Remembrance

 

Maple tree, Clun

“It has been said ‘Time heals all Wounds.’ I don’t agree. The wounds remain.  In time, the mind, protecting its sanity, covers them with scar tissue and the pain lessens.  But it is never gone.” Rose Fitzgerald Kennedy.

It’s been a long while since my last post to FEC-THis. Summer has come and gone, Halloween and Guy Fawkes too.  My country remains perplexed by the decision of the majority of its people to say goodbye to the EU. The same confusion now looks set to grip the US. The catalyst may be different but the root cause seems similar and all the while, pestilence, war, famine and death continue to spread their wares throughout the globe. Tomorrow is Remembrance Sunday, a day when we remember those who have sacrificed themselves to secure and protect our freedom. Over the years many millions have sacrificed yet our freedom remains fragile and we continue to live in troubled times.

It’s good to remember but sometimes it’s good to forget.  Or at least try.

So much has happened since I last wrote here, some of it good, some of it not so good. Pre-cancer levels of health and wellness continue to elude me. Simple things like opening jars or bottle tops are more challenging than they might otherwise have been.  Running, climbing (stairs, steep paths, hills) and dancing are all possible in my head but  unimaginably taxing in reality. Reading, reasoning, analysis and deduction take effort when not so long ago they were entirely effortless.

Life is full of compromises and treating cancer to secure more days on Earth has, at least for me, meant sacrificing many things that came easily before.

Being sad or mad about all of this seems the most natural course of action but those emotions take a lot of energy and no amount of rage or sorrow has ever been able to change the past.  Like the deciduous trees shaking off leaves in readiness for winter, weaving rich carpets of amber, bronze and gold, the last few months have been a time of  reintegration. Time to be in the moment, no past and no future, no wraiths from yesterday or castles in the air of some mythical tomorrow. The trauma that was, the scars that are and whatever might light the way or lurk in darkness along the road ahead, none of it matters. It is what it is, no more and no less.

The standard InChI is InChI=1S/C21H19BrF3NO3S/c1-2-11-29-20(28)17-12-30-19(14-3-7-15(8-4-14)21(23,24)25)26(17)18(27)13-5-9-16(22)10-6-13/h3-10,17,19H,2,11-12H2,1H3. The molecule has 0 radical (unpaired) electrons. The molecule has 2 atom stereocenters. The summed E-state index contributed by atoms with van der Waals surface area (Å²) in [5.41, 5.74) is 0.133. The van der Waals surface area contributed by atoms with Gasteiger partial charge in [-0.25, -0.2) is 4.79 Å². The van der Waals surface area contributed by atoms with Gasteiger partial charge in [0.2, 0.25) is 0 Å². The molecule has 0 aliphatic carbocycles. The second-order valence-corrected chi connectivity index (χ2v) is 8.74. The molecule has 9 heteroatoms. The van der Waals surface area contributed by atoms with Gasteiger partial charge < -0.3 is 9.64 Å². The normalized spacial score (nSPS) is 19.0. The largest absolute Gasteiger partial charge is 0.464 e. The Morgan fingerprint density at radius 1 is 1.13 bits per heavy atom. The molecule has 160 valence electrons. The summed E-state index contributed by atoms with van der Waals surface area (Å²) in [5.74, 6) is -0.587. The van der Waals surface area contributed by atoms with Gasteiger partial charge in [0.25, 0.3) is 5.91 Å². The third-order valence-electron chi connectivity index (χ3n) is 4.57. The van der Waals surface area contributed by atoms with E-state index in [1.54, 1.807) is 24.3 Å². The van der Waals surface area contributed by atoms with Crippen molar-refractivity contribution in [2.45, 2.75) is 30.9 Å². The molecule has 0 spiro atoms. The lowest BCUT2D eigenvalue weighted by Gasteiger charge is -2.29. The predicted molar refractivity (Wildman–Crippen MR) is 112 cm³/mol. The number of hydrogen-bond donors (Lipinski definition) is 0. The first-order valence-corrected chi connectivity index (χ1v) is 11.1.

I began this journey because I needed to save my life, but I wasn’t saving it for me. Putting food on the table and a fire in the hearth for those who depend on me has always been the driver. Four years on, I finally realise my overwhelming sense of duty and responsibility for others is nothing short of a Herculean task – one that my tango with cancer leaves me ill-equipped to complete. So I’ve decided Herculean is not for me, whether that’s capturing the Cretan Bull, bringing back the Mares of Diomedes or simply being the person everyone expects to make everything alright.  In an earlier life this decision would’ve left me riddled with guilt, and plagued with thoughts of failure and defeat. Today it brings a gentle air of comfort, long-awaited tranquility and reprieve.

This weekend I’m remembering all those who sacrificed for my freedom and how very grateful to them I’ll always be. In a small and quiet way I’m also remembering myself.

 

 

 

 

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11 thoughts on “Remembrance